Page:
2. ProcBins are (iirc) onheap binaries <64 bytes. Each larger binary stored on heap is a reference counted pointer to binary heap. Until refcount is >0 the binary remains locked.

2016-12-19 13:29 GMT+01:00 Salikhov Dinislam <[hidden email]>:
Hello!

I've got a couple of questions about garbage collection:
1. AFAIU, a process's heap is garbage collected when the process is executed. A process creates and destroys new objects and when there is no enough room for the new object in the heap, GC is invoked.
When the process is in scheduler's wait queue, then no new objects are created, so GC isn't called.
The only exception, I see, is when new messages are sent to suspended process: they are to be kept in receiver's heap and it may lead to GC invoked.
Is my understanding correct? Or there are other possibilities to GC suspended process?

2. In OTP-19.2 sources, erts/emulator/beam/erl_gc.c:sweep_off_heap() may reallocate ProcBins including the struct binary they point to. The list of ProcBins to realloc is received in link_live_proc_bin(). What prevents us to reallocate the binary that may be referenced by another process?

Salikhov Dinislam
_______________________________________________
erlang-questions mailing list
[hidden email]
http://erlang.org/mailman/listinfo/erlang-questions



_______________________________________________
erlang-questions mailing list
[hidden email]
http://erlang.org/mailman/listinfo/erlang-questions
Reply | Threaded
Open this post in threaded view
|

Re: Garbage collection

Salikhov Dinislam
In reply to this post by Dmytro Lytovchenko
Thank you for quick response, Dmytro!
I'm afraid you're a bit misled.

> 2. ProcBins are (iirc) onheap binaries <64 bytes. Each larger binary stored on heap is a reference counted pointer to binary heap. Until refcount is >0 the binary remains locked.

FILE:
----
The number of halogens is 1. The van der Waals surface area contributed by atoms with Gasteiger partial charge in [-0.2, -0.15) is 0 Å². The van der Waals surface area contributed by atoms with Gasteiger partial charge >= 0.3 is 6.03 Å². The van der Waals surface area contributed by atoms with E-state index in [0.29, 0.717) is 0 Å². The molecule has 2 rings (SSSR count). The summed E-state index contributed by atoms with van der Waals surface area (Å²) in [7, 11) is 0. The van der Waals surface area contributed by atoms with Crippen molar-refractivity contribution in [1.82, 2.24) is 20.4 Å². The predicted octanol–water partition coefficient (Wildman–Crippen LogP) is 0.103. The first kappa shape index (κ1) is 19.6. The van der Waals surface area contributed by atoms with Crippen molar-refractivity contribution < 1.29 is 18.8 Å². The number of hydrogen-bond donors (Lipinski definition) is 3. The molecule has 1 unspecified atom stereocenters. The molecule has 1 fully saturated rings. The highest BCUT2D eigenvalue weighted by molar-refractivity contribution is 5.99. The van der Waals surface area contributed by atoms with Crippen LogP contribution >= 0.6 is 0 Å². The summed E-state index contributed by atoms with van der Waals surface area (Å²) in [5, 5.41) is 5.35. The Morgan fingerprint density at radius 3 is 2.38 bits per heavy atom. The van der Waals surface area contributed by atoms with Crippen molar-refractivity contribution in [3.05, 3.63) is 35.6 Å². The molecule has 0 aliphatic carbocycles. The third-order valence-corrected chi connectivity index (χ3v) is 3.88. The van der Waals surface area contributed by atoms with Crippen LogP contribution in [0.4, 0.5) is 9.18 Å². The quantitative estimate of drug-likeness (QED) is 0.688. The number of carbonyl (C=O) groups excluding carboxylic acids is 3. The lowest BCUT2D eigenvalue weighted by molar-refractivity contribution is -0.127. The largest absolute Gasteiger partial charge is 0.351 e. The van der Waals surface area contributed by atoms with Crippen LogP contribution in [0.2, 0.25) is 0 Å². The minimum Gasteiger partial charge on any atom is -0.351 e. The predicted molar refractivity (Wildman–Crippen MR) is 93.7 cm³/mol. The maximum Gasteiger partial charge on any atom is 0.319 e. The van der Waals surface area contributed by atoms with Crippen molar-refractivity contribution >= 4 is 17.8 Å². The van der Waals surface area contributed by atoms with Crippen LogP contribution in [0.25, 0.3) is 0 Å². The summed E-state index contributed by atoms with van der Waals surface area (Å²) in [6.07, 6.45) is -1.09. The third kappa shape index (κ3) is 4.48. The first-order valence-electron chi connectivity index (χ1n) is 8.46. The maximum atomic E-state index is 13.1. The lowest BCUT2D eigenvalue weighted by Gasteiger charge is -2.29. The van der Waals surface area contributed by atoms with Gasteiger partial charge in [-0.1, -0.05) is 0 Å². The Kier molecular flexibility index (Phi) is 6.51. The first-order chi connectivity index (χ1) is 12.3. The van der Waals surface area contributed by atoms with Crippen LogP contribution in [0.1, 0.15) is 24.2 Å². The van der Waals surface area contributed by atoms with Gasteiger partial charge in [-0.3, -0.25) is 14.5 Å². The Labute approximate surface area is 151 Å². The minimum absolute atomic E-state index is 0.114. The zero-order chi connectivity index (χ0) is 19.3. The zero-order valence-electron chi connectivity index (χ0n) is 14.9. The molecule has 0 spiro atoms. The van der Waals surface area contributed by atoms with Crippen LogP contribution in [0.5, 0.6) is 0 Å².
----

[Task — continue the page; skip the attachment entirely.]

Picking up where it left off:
According to http://erlang.org/doc/efficiency_guide/binaryhandling.html, ProcBin is a wrapper for globally stored binary while the latter is refcounted.
Heap binaries (<64 bytes) are different thing and are handled without ProcBins involved.

On 12/19/2016 03:46 PM, Dmytro Lytovchenko wrote:
1. When the process is suspended some external events may happen, such as a kill signal passed to a process. Its value has to be allocated on the process heap, so it is possible that GC is invoked.
If i remember right, on heap overflow messages will land in heap fragments. Next GC will consolidate them into a single new heap.

2. ProcBins are (iirc) onheap binaries <64 bytes. Each larger binary stored on heap is a reference counted pointer to binary heap. Until refcount is >0 the binary remains locked.

2016-12-19 13:29 GMT+01:00 Salikhov Dinislam <[hidden email]>:
Hello!

I've got a couple of questions about garbage collection:
1. AFAIU, a process's heap is garbage collected when the process is executed. A process creates and destroys new objects and when there is no enough room for the new object in the heap, GC is invoked.
When the process is in scheduler's wait queue, then no new objects are created, so GC isn't called.
The only exception, I see, is when new messages are sent to suspended process: they are to be kept in receiver's heap and it may lead to GC invoked.
Is my understanding correct? Or there are other possibilities to GC suspended process?

2. In OTP-19.2 sources, erts/emulator/beam/erl_gc.c:sweep_off_heap() may reallocate ProcBins including the struct binary they point to. The list of ProcBins to realloc is received in link_live_proc_bin(). What prevents us to reallocate the binary that may be referenced by another process?

Salikhov Dinislam
_______________________________________________
erlang-questions mailing list
[hidden email]
http://erlang.org/mailman/listinfo/erlang-questions



_______________________________________________
erlang-questions mailing list
[hidden email]
http://erlang.org/mailman/listinfo/erlang-questions